Belarus defies Moscow, puts two Russians on trial


Belarus has put on trial two Russians for taking part in street protests during the re-election of President Alexander Lukashenko in December, defying Moscow which has called for their release.

Artyom Breus and Ivan Gaponov pleaded not guilty to a charge of taking part in mass disturbances which carries a maximum of eight years in prison. They denied having links with the Belarussian opposition.

Yesterday's hearing quickly degenerated into confusion when two of the witness police officers gave contradictory evidence and at one stage mixed up the two defendants, an AFP correspondent reported from court.

Breus also testified to being badly beaten by riot police during the protest and losing consciousness while being dragged across a central square.

The hearing was later adjourned until March 1 after the state prosecutor said new charges would be filed.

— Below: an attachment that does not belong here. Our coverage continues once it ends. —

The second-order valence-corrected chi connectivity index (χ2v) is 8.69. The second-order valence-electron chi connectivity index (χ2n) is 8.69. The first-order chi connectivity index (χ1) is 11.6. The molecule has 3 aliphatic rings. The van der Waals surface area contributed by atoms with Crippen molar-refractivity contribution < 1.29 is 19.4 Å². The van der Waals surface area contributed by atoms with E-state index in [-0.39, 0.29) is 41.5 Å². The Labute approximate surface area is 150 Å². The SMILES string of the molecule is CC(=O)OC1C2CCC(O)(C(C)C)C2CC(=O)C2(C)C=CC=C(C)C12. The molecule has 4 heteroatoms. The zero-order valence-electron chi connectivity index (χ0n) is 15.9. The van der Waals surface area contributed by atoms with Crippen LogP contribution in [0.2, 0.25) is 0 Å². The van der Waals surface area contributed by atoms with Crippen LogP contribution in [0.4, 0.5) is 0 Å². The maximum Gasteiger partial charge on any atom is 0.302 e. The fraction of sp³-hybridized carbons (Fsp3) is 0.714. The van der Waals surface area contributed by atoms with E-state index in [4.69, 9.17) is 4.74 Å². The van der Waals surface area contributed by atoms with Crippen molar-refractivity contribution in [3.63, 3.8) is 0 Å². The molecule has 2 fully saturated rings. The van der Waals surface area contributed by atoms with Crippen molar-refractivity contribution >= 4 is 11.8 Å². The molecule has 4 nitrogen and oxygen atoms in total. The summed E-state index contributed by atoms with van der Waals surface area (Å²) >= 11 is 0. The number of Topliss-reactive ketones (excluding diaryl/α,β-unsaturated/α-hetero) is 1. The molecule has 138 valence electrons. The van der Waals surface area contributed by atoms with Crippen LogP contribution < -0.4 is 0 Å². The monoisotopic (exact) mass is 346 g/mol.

The two men were among several hundred people who were rounded up in a police crackdown on December 19 on an opposition rally against Lukashenko, the day he was re-elected for a fourth term in power.

The opposition says the vote was rigged to ensure the continuing grip on power of Lukashenko, who has ruled the former Soviet republic since 1994.

On February 17, Vasily Parfenkov, a Belarussian who was campaign manager for one of the candidates who ran against Lukashenko, became the first of more than 30 people to be tried for taking part in the disturbances. He was convicted and sentenced to four years in prison.

The crackdown sparked fresh sanctions by the US and the European Union against Lukashenko, including a travel ban on him and top Belarussian officials.

Russia, which provides Belarus with vital oil supplies for its refineries, says Breus and Gaponov were bystanders during the disturbances and should be released.

The state prosecutor later said he would file new charges against the two but provided no details. It was also unclear whether the current charges might be dropped.

Lukashenko, in comments to journalists on Saturday, hit back over the affair, telling Moscow: "Mind your own business, like America and the West should do."


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